In the mid-80s, some primitive tech gurus came up with the idea of automating things around your home. We say primitive, because home automation has come a very long way since those days, when you essentially needed a dedicated server in your house and lots of wiring, not to mention a skilled technician to do the programming.
That initial version of home automation was complex, inflexible, and quite expensive – tens of thousands of dollars for even a standard home, and into six figures for up-market, bespoke houses.
As we know, technology has taken quantum leaps forward over the past 15 years or so, to the point where people now almost expect there to be an app for everything!
Smart products have changed our lives
The first step to a smart home or connected home is smart products. According to the Harvard Business Review, smart products are those that “combine hardware, sensors, data storage, microprocessors, software, and connectivity in myriad ways”.
As the authors of that article point out, the vast improvements in processing power and device miniaturisation, coupled with “ubiquitous wireless connectivity” have resulted in:
– higher product utilisation; and
-capabilities that cut across traditional product boundaries.
In other words, as technology has empowered manufacturers to make far more capable products, those products have allowed us to change the way we live.
The difference between a Smart Home and a Connected Home
Now we have all these devices and appliances and ways to control and connect them, but do you want a Smart Home or a Connected Home?
It’s easy to confuse the two – or think both terms refer to the same thing – but the essential difference is that you control a Connected Home while a Smart Home controls itself (scary as that might sound!).
Having things like your security system, your heating and cooling, your lighting, your home entertainment system, even your fridge and your blinds, connected can be enormously useful, saving time and being more energy efficient.
However, if you still need to intervene by controlling the timing, even switching them on or off, using a remote-control device (which may be your smartphone or a tablet, of course), then the convenience only reaches a certain level.
On the other hand, when your home is smart enough to open the blinds when it’s time to wake up, put the kettle or coffee maker on when you get in the shower, have the fridge place an online order when you’re out of milk (or before you run out of beer!), and switch on your security system when your car is, say, 30 metres away, that’s smart.
The starting point for the Internet of Things
The Internet of Things (IoT) basically refers to the connection of devices other than computers and smartphones to the internet. Cars, kitchen appliances, security systems, even heart monitors, are already part of the IoT.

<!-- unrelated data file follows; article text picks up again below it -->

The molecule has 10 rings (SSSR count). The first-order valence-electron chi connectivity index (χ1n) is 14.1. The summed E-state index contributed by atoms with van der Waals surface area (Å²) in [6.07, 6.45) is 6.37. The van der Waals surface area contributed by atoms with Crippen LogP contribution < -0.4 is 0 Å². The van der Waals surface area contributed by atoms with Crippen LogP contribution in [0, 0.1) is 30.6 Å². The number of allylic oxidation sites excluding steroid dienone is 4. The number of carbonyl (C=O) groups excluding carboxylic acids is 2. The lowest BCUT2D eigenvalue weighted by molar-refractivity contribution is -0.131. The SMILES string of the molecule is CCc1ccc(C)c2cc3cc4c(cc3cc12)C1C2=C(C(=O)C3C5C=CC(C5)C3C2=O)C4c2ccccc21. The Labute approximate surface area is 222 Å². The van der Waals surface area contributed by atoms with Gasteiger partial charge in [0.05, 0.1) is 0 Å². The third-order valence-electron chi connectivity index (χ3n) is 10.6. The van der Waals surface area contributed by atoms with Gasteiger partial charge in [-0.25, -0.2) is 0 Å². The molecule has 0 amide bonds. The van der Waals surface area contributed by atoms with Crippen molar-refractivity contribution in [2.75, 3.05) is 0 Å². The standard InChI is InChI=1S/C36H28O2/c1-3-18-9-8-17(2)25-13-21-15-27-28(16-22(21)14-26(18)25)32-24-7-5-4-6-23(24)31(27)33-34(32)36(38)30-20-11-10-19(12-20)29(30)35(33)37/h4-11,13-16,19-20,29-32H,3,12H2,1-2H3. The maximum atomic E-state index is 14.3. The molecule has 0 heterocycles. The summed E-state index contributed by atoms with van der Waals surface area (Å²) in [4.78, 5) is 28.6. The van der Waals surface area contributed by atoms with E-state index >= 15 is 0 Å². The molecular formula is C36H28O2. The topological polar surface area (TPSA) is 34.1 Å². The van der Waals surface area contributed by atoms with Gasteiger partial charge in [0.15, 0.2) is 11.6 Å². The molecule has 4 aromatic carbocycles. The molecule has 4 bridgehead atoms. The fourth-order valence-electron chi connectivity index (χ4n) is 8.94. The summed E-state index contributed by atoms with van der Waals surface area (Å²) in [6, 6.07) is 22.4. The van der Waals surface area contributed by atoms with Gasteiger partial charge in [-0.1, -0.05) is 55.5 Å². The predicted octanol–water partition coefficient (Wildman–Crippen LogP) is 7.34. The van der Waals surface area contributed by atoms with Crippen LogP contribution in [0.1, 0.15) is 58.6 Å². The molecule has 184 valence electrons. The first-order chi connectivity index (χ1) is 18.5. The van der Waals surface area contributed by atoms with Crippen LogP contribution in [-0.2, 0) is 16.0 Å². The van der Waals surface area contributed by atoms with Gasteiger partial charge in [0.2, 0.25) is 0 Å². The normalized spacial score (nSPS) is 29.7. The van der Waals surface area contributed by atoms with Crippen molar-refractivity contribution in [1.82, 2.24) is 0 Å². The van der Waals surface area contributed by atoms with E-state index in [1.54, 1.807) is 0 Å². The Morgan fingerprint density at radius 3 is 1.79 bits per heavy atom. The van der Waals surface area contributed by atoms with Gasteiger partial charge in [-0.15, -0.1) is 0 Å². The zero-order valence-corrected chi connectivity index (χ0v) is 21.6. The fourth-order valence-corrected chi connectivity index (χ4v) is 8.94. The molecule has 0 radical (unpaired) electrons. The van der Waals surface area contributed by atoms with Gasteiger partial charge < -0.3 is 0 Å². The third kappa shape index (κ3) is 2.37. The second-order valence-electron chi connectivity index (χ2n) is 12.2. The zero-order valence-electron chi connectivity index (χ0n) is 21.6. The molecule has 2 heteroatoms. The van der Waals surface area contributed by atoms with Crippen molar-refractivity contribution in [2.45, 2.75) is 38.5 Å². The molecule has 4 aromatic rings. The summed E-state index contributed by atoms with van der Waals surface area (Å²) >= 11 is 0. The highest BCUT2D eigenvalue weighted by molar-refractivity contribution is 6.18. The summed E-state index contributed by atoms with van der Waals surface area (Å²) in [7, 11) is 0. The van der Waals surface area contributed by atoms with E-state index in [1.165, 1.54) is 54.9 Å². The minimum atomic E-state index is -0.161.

According to Business Insider Intelligence, there will be more than 24 billion IoT devices on the planet by 2020. That’s about four devices for every human being!
Almost every industry will be impacted, not least due to security and privacy concerns. We’re already hearing stories of hackers getting access to sensitive government, business, and personal data; imagine what a field day hackers will have if we don’t get the IoT set up right!
Every major technology company is investing billions in the IoT, with some of the leading existing platforms being Amazon Web Services, Microsoft Azure, IBM’s Watson, Cisco IoT Cloud Connect, and GE Predix.
It’s happening, whether we’re on board or not
You only have to see and hear how heavily Amazon is promoting it’s Alexa devices while Google is doing the same with Google Home to know that we’re heading into the voice-activated, handsfree, wireless era.
There are a number of local companies that specialise in home automation, smart devices, and the burgeoning Internet of Things, and more and more reviews of and articles about the best Smart Home devices.
For example, this CNET article reviews 20 devices, spanning home security, LED lightbulbs, blinds, smart locks, smart thermostats, robot vacuum cleaners, leak detectors, entertainment systems, and Amazon, Google, Apple, and other manufacturers.
Should we adopt Smart Home technology?
Greater control of all sorts of devices is attractive, but will it make a big difference (other than meaning we can switch things on and off without being home … or without getting off the couch)?
The big benefit to us all, individually and collectively, should be efficiency. By being able to monitor usage and related energy consumption, our Smart Homes will learn to optimise things to not only use less power but also flag potential issues before any real damage is done or major repair downtime is required.
Ultimately, our smart devices will communicate directly with the companies that make or service them when routine maintenance is due, and that maintenance – and any troubleshooting – will be done remotely, without the need for a technician to come to our homes.
Reduced running and service costs sounds like a win to us.